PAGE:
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Living Waters for the World celebrates 1,000 clean water partnerships

‘It’s not about installing a water system. It’s about building relationships’

by Living Waters for the World | Special to Presbyterian News Service

Clean Water U students and guests raise glasses of purified lake water to toast 1,000 clean water partnerships. (Photo by Doug Depies)

OXFORD, Mississippi — When 58 mission volunteers representing 17 states and four countries gathered at Camp Hopewell for the 62nd session of Living Waters for the World’s (LWW’s) Clean Water U training, their end-of-week celebration took on a deeper significance.  Special guests joined the students to celebrate a remarkable milestone for this 26-year ministry of the Synod of Living Waters1,000 clean water partnerships formed in communities throughout the world.

“It’s a miracle,” says LWW founder Rev. Wil Howie. “When our first community water treatment system was installed in Mexico in 1996, we couldn’t have dreamed where the Lord would take us.”

As water organizations go, Living Waters for the World is unique. The organization trains volunteers, mostly from Presbyterian Church (U.S.A.) churches, to form international water partnerships. Teams engage directly with communities and train them to purify contaminated water, providing health and hope to families they serve.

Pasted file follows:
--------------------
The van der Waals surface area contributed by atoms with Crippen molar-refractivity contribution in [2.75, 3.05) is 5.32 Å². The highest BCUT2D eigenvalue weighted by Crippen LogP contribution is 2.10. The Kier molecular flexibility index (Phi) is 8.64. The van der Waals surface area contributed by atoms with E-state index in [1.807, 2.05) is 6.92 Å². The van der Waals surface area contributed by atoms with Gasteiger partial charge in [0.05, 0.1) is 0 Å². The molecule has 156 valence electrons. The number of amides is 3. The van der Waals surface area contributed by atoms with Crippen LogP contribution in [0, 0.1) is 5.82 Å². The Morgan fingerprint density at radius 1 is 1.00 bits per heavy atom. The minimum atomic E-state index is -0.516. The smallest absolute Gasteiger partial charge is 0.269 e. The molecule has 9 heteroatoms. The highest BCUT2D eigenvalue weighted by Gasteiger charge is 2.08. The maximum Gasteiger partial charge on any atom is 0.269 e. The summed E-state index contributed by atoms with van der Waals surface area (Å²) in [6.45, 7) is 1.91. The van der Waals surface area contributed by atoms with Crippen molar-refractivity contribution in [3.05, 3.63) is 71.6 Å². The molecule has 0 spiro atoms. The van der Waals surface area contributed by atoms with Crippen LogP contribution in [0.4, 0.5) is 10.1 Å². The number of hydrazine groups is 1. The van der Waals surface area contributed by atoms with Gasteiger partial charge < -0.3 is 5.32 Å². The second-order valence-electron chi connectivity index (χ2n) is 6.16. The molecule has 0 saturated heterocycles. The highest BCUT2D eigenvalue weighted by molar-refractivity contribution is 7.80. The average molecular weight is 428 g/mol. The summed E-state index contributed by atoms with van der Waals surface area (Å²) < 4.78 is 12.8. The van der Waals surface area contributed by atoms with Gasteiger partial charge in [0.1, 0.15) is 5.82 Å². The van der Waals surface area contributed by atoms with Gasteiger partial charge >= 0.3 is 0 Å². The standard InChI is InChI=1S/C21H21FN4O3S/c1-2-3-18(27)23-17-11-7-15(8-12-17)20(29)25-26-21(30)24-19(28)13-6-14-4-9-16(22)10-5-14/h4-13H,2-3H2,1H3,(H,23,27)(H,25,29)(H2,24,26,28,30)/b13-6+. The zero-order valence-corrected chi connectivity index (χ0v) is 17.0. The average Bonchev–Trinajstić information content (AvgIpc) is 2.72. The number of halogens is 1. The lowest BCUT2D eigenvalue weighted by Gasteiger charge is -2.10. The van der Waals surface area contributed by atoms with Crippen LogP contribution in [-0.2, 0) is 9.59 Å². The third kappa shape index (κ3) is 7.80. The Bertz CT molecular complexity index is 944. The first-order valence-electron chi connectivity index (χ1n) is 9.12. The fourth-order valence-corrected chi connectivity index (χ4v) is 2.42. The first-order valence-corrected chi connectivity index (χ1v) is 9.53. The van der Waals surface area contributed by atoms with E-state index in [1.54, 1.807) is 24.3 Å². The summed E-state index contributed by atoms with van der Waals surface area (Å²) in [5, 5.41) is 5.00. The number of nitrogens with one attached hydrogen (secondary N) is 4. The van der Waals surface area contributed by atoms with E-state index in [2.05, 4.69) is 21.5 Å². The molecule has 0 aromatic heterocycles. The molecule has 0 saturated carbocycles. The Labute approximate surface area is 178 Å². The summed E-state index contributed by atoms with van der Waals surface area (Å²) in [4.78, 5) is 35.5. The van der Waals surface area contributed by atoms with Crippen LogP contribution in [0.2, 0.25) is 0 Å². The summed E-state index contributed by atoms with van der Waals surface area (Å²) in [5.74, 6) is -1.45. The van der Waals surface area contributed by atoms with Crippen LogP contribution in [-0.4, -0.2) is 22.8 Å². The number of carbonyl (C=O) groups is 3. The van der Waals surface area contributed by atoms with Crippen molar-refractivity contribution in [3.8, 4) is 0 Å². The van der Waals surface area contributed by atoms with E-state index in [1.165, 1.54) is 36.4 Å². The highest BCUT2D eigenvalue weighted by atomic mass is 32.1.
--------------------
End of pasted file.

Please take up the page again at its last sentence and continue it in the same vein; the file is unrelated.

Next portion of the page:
When the ministry began training teams in 2004, the number of water partnerships grew exponentially.  In response, Living Waters for the World developed on-the-ground support infrastructure termed “networks.” Today, water teams and their partners receive logistical, technical, and training support across 11 networked regions.

From left, Rubenia Sanchez, LWW Guatemala coordinator; Steve Young, executive director, and Ancy Fils Aime, LWW Haiti director, celebrate the organization’s 1,000th clean water partnership. (Photo by Michael Magee)

“Living Waters for the World is integral in the communities we serve,” says LWW Guatemala Coordinator Rubenia Sanchez.  “It’s not just about installing a water system.  It’s about building relationships, it’s about developing the community and giving them tools so they can put all they have into taking ownership of their health and their future.”

Executive Director Steve Young, who began working with Living Waters for the World in 2001, often quotes anthropologist Margaret Mead: “Never doubt that a small group of thoughtful, committed citizens can change the world. Indeed, it is the only thing that ever has.”

“Now with more than 2,300 volunteers trained and 1,000 water partnerships in the world, Living Waters is a modern-day loaves and fishes story,” Young said. “However, the feeding is not done. God is calling us onward, to join where our sisters and brothers continue to hope for better lives, sharing together living water for our bodies and our souls.”

View “The Story of Living Waters for the World” by clicking here.    


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